serious and organised crime and terrorism, as well as the Schengen
Border-free area. The UK has secured a set of exemptions that mean
it is not required to participate in JHA matters, but can choose to do
so if it wishes.

Lugano Convention The Lugano Convention facilitates the recognition and enforcement of judgments in civil law cases in the EU and EFTA countries.

Most Favoured Nation (MFN)
Under WTO rules, countries cannot normally discriminate between
trading partners that are members of the WTO. So a country or
trading bloc cannot grant another a preferential arrangement (such as
a lower customs duty rate for one of their products) without doing so
for all other WTO members. This principle is known as Most Favoured
Nation (MFN) treatment. Non-tariff barriers A non-tariff barrier is a form of trade barrier other than a tariff. Nontariff barriers include quotas, levies, embargoes, sanctions and other restrictions. They are frequently used by large and developed
economies.

Passporting entitles a financial services firm authorised in a European
Economic Area (EEA) state to carry on permitted activities in any other
EEA state by either exercising the right of establishment (i.e. setting up
a branch and/or agents), or providing cross-border services. These
rights are subject to the fulfilment of conditions under the relevant
Single Market directive.

Preferential market access
A country or trading bloc grants preferential market access to another
when it grants it better terms of trade than as standard, for instance
by reducing tariffs or providing access to public tenders. The WTO
sets a number of rules about how countries and blocs can grant
each other preferential access. Between developed economies, this is
usually granted through Free Trade Agreements, through which each
side agrees to reduce trade barriers.

The Prüm Decisions are EU Council Decisions which embed into
EU law a pre-existing Convention between several European Union
States. They provide mechanisms to exchange information between
Member States on DNA, fingerprint and vehicle registration data for
the prevention and investigation of cross-border crime and terrorism.
The UK has recently decided to apply to re-join the regime.

Qualified Majority Voting (QMV)
Qualified Majority Voting is the principal method of reaching decisions
in the Council of Ministers. It allocates votes to the different Member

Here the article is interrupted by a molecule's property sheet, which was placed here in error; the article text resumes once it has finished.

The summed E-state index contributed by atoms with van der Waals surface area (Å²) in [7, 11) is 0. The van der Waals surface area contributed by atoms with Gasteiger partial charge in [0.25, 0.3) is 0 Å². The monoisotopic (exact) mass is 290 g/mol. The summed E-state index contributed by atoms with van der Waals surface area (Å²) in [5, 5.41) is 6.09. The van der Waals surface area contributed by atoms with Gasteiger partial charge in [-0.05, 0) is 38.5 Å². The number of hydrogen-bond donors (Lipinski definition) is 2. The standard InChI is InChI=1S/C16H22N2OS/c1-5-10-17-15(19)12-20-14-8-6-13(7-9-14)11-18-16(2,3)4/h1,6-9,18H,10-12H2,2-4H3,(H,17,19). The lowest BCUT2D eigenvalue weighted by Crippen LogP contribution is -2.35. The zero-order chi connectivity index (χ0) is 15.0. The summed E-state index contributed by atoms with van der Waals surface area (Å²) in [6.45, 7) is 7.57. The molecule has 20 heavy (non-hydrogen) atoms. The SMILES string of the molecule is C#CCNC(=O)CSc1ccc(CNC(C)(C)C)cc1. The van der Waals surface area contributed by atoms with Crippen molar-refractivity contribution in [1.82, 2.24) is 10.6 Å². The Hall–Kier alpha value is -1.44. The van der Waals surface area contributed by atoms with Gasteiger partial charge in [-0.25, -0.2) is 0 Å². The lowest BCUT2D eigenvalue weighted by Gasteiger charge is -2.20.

States according to an agreed formula, based partly on population
size. Under Lisbon Treaty rules, a decision or law is passed by
a qualified majority when 55% of Member States vote in favour (in
practice this means 16 out of 28) and the Member States supporting
represent at least 65% of the total EU population.

Rules of Origin are the criteria needed to determine the national
source of a product. They matter because duties and restrictions
often depend upon the source of imports. The complex supply chains
of the global economy mean that this is not always straightforward to
determine. The bureaucracy involved is a cost for businesses.

The Schengen border-free area comprises the 26 European countries
(22 EU member states and four others) that have abolished passport
and any other type of controls at their common borders. It also has a
common visa policy.

The Schengen Information System II (SIS II) is a large-scale
database that supports external border control and law enforcement
cooperation within the Schengen States. SIS II enables competent
authorities, such as police and border guards, to enter and consult
alerts on certain categories of wanted or missing persons and
objects. An SIS II alert contains not only information about a particular
person or object but also clear instructions on what to do when the
person or object has been found.

Single Market a common trade area that extends beyond the
deepest and most comprehensive Free Trade Agreements. It works
to remove all regulatory obstacles to the free movement of capital,
people, goods and services. It stimulates competition and trade,
improves economic efficiency and helps to lower prices. The EU’s
Single Market is the largest in the world.

Stabilisation and Association Agreements are bilateral agreements
between the EU and the countries of the Western Balkans designed
to promote regional peace, stability and eventual accession to the EU.
As well as establishing a Free Trade Area with the EU, the agreements
pledge the parties to work towards common political and economic
objectives and encourage regional cooperation.

State Aid refers to any advantage or subsidy granted by public
authorities through state resources on a selective basis to any
organisations that could potentially distort competition and trade
in the EU. The definition of state aid is very broad because ‘an
advantage’ can take many forms.

A tariff is a tax or duty imposed on a particular class of imports or
exports.

A trade deficit occurs when a country imports more goods and
services than it exports. The deficit equals the value of goods and
services being imported minus the value of goods and services being
exported.

United Nations (UN) is an international organisation formed in
1945 to increase international cooperation and uphold peace and
security. It has 193 members.

The WTO is the international organisation that regulates global
trade between nations. It was established in 1995 as the successor
to the General Agreement on Tariffs and Trade (GATT). The WTO
enables participating member states to agree on trade rules, negotiate
trade agreements, and resolve disputes. A total of 162 countries are
members, including the UK.